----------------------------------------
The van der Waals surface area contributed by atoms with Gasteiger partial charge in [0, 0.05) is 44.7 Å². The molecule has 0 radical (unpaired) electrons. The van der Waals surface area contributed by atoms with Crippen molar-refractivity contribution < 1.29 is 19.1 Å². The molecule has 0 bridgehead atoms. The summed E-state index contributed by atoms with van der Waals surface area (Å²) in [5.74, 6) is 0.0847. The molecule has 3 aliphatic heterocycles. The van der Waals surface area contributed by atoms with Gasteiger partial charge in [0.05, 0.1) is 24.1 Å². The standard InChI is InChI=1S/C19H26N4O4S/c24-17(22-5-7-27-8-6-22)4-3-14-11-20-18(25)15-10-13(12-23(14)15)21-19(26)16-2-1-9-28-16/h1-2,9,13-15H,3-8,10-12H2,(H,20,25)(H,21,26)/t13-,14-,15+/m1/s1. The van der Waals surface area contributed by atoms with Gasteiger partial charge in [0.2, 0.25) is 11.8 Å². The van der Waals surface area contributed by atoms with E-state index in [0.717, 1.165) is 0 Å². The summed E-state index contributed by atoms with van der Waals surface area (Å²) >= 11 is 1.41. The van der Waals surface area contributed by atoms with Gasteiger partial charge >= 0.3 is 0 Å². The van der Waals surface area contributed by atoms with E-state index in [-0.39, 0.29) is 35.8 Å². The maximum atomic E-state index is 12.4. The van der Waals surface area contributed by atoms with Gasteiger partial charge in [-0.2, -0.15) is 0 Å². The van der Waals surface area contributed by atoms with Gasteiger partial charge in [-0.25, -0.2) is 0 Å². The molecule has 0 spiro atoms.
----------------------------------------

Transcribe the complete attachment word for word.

The van der Waals surface area contributed by atoms with Gasteiger partial charge in [0, 0.05) is 44.7 Å². The molecule has 0 radical (unpaired) electrons. The van der Waals surface area contributed by atoms with Crippen molar-refractivity contribution < 1.29 is 19.1 Å². The molecule has 0 bridgehead atoms. The summed E-state index contributed by atoms with van der Waals surface area (Å²) in [5.74, 6) is 0.0847. The molecule has 3 aliphatic heterocycles. The van der Waals surface area contributed by atoms with Gasteiger partial charge in [0.05, 0.1) is 24.1 Å². The standard InChI is InChI=1S/C19H26N4O4S/c24-17(22-5-7-27-8-6-22)4-3-14-11-20-18(25)15-10-13(12-23(14)15)21-19(26)16-2-1-9-28-16/h1-2,9,13-15H,3-8,10-12H2,(H,20,25)(H,21,26)/t13-,14-,15+/m1/s1. The van der Waals surface area contributed by atoms with Gasteiger partial charge in [0.2, 0.25) is 11.8 Å². The van der Waals surface area contributed by atoms with E-state index in [0.717, 1.165) is 0 Å². The summed E-state index contributed by atoms with van der Waals surface area (Å²) >= 11 is 1.41. The van der Waals surface area contributed by atoms with Gasteiger partial charge >= 0.3 is 0 Å². The van der Waals surface area contributed by atoms with E-state index in [-0.39, 0.29) is 35.8 Å². The maximum atomic E-state index is 12.4. The van der Waals surface area contributed by atoms with Gasteiger partial charge in [-0.2, -0.15) is 0 Å². The van der Waals surface area contributed by atoms with Gasteiger partial charge in [-0.25, -0.2) is 0 Å². The molecule has 0 spiro atoms.